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Peru - Member - New Member

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The Ice Water Bottle

10/24/2006 10:03 PM

I have tried this several times, put a plastic bottle with water in a refrigerator for several hours and when I took it out it was cold but not frozen I can see the liquid watter in the bottle but when I shake it out a bit in my hands the frozen process start from the bottom like a growing crystal and in not more than 5 seconds it becomes all hard ice.

I can not get any explanation for this fenomenon, it is interesting thing

jorgedaelsa@yahoo.es

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#1

Re: The Ice Water Bottle

10/25/2006 11:13 PM

water is clean, plastic is clean, no nucleating sites = super cooling, a common phenomenon.

Google it or wiki it

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#2
In reply to #1

Re: The Ice Water Bottle

10/26/2006 7:49 AM

I've seen this happen with the squeezable freezer pops (the long plastic tubes) when I was a kid, blew my socks off back then.

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#3
In reply to #1

Re: The Ice Water Bottle

10/26/2006 10:01 AM

One would think that the heat of fusion would keep some of the water from freezing. I believe it is 144 btu/lb. A freezer usually operates around 0 degrees F. So the most one could supercool water would be about 30 btu/lb. I would think that only about 1/5 of the water would freeze. I don't know what the specific heat and heat of fusion for supercooled water is though, so my estimate could be off.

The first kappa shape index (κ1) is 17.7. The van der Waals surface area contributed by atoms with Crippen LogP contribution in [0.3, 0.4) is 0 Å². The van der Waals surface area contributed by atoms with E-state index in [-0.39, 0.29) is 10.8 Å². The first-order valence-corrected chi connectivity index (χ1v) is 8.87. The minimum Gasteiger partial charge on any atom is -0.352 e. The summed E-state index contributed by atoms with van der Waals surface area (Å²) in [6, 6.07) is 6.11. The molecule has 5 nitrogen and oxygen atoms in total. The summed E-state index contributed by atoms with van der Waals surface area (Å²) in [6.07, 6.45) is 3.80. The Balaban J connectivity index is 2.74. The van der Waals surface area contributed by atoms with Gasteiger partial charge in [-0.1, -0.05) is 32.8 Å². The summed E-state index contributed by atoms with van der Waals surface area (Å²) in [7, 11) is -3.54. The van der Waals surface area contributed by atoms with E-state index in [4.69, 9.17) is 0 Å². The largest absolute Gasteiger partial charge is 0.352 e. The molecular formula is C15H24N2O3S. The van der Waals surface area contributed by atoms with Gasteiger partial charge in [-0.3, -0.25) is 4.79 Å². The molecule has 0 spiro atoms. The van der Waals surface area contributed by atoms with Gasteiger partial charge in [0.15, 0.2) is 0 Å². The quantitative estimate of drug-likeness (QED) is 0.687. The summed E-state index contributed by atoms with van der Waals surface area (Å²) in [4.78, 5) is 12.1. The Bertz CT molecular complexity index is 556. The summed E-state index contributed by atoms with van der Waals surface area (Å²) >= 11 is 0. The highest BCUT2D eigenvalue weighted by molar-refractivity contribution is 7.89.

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#4
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Re: The Ice Water Bottle

10/26/2006 11:41 AM

I don't remember the numbers, but you are essentially correct. The supercooled liquid can be several degrees below freezing; when agitation or the introduction of a seed crystal initiates freezing, the heat released by crystal formation brings the temperature up until the result is a mixture of solid and liquid. If the water was pure (distilled), the final temperature is exactly 0 degrees celsius, and remains so until outside heat melts the ice. This is a great way to calibrate zero on thermometers.

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#5
In reply to #4

Re: The Ice Water Bottle

10/26/2006 8:28 PM

Thank you guys for the explanation the seed crystal is a clear explation to me, no maggic at all

Ciro

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#6

Re: The Ice Water Bottle

02/08/2007 12:39 PM

I would like more specific information so i can do this for school science project.

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#7
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Re: The Ice Water Bottle

02/08/2007 2:35 PM

I did it many times when I was teaching physics. There are a few details for it to work reliably. 1. The water needs to be fairly pure, but not necessarily distilled. 2. The container needs to be transparent so the students can see the action, and smooth inside (scratches or points are places where freezing can initiate). Since glass is not a particularly good conductor of heat, a thinner walled container is probably better. The tabletop or other surface needs to be pretty free of vibrations (if the room has a wooden or otherwise flexible floor, you must keep people from walking near) while it it cooling.